|Publication number||US5589799 A|
|Application number||US 08/447,349|
|Publication date||Dec 31, 1996|
|Filing date||May 23, 1995|
|Priority date||Sep 29, 1994|
|Also published as||DE69506727D1, DE69506727T2, EP0783795A1, EP0783795B1, WO1996010291A1|
|Publication number||08447349, 447349, US 5589799 A, US 5589799A, US-A-5589799, US5589799 A, US5589799A|
|Inventors||Peter L. Madaffari, James S. Collins|
|Original Assignee||Tibbetts Industries, Inc.|
|Export Citation||BiBTeX, EndNote, RefMan|
|Patent Citations (11), Non-Patent Citations (4), Referenced by (52), Classifications (11), Legal Events (11)|
|External Links: USPTO, USPTO Assignment, Espacenet|
This application is a continuation of Ser. No. 08/314,694, filed Sep. 29, 1994, and now abandoned.
This invention relates generally to audio frequency amplification circuits used as the preamplifier stages of microphone transducers. More particularly, the invention relates to circuits employing field effect transistors operating with low voltage sources, suitable for use with electret based condenser microphones.
The signal-to-noise ratio for electret based condenser microphones has not significantly improved in the past 25 years. During that time there has been a decrease in transducer size, with the signal-to-noise ratio either remaining the same or, in the case of the later smaller transducers, actually declining along with the signal.
In general, transducers having high source impedance require low noise, high input impedance amplifiers. Frequently such transducers, including for example electret based condenser microphones, have such a high source impedance that the coupling of external, unwanted signals will occur through the electrical leads. It is therefore necessary to use a preamplifier to lower the impedance level by many orders of magnitude and to situate the preamplifier as close to the transducer as possible, and preferably internally of its structure. In addition, the high impedance of such transducers requires that the preamplifier have an ultra-high input impedance to prevent signal reduction at the input.
Field effect transistors have been recognized as the most successful devices for such pre-amplification. When low noise is a requirement, the N channel junction field effect transistor (herein called "JFET") is preferred because it utilizes a semiconductor junction rather than a metal oxide capacitor to form the gate structure. This form reduces flicker noise, and can be constructed to have small leakage currents and therefore low shot noise.
U.S. Pat. No. 5,097,224, issued on Mar. 17, 1992 to the present applicant and Michael J. Wurtz, discloses a preamplifier circuit with a field effect transistor configured in the follower mode. In this circuit a source resistor comprises the load impedance.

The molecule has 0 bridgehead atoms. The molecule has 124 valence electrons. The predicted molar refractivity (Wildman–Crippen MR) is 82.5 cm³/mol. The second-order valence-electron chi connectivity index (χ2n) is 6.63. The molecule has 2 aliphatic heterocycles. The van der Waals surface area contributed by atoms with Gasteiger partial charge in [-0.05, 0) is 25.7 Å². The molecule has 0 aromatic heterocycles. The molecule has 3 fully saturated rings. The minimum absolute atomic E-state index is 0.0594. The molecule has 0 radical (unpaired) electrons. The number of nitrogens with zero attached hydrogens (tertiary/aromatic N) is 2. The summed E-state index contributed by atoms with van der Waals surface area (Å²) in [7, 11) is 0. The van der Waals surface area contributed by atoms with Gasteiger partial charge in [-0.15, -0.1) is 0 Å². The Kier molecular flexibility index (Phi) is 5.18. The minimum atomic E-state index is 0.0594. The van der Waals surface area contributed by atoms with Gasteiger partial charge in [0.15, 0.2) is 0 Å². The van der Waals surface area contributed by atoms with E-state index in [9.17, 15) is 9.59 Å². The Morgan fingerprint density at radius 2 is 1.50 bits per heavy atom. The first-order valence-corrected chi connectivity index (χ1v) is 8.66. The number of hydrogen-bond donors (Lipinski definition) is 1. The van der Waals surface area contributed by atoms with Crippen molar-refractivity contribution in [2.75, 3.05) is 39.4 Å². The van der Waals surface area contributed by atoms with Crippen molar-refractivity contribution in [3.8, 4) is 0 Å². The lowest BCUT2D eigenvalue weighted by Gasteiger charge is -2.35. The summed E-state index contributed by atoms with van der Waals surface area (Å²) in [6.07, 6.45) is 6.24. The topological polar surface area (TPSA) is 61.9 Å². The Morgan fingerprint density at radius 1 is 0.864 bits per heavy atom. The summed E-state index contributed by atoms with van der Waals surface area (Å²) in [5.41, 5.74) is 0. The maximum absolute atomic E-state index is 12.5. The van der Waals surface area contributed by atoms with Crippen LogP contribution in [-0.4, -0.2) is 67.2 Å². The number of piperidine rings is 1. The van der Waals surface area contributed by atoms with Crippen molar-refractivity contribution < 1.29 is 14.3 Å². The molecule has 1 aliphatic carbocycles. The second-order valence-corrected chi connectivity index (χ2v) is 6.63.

U.S. Pat. No. 4,151,480 issued on Apr. 24, 1979 to Carlson et al discloses an amplification circuit employing, in addition to a field effect transistor connected in follower mode, a second field effect transistor used as a current source in lieu of a source resistor, thus providing a much higher ac load impedance than would a simple resistor with the same dc current flowing through it.
U.S. Pat. No. 3,512,100 issued May 12, 1970 to Burkhard et al discloses a pair of diodes of opposite polarity connected in parallel as the gate bias of a field effect transistor connected in follower mode. Whereas a resistor of large impedance used for gate bias can introduce noise at low frequencies (up to about 1000 Hz), the use of diodes dramatically reduces noise at those frequencies because the diodes act as resistors of very much larger values. However, such diodes can be prone to failure due to electrostatic discharge.
U.S. Pat. No. 5,083,095 issued Jan. 21, 1992 to the present applicant discloses a preamplifier that reduces the effective gate to drain interelectrode capacitance by the use of active feedback in a cascode arrangement of two JFETs. This application reduces signal loading and attenuation at the input, but the use of the second transistor in the cascode arrangement decreases the available operating voltage for the first JFET, used at the input. This is in addition to the substantial voltage drop in the source resistor.
With the object of making substantial improvements in the signal-to-noise ratio, especially for electret based condenser microphones, the present invention recognizes two causes that are basically responsible for the previous lack of progress. The first is a misconception of the noise sources in a modem transducer. In particular, there is a common misconception that the channel impedance of the JFET is the primary noise source. The second misconception is a failure to match transistor design to transducer design.
The present invention provides a low noise, low input capacitance impedance converter using field effect transistors for the active devices, capable of operation from low power supply voltages as small as a single cell. The circuit is suited as the preamplifier for transducers, especially electret based condenser microphones used in hearing aids.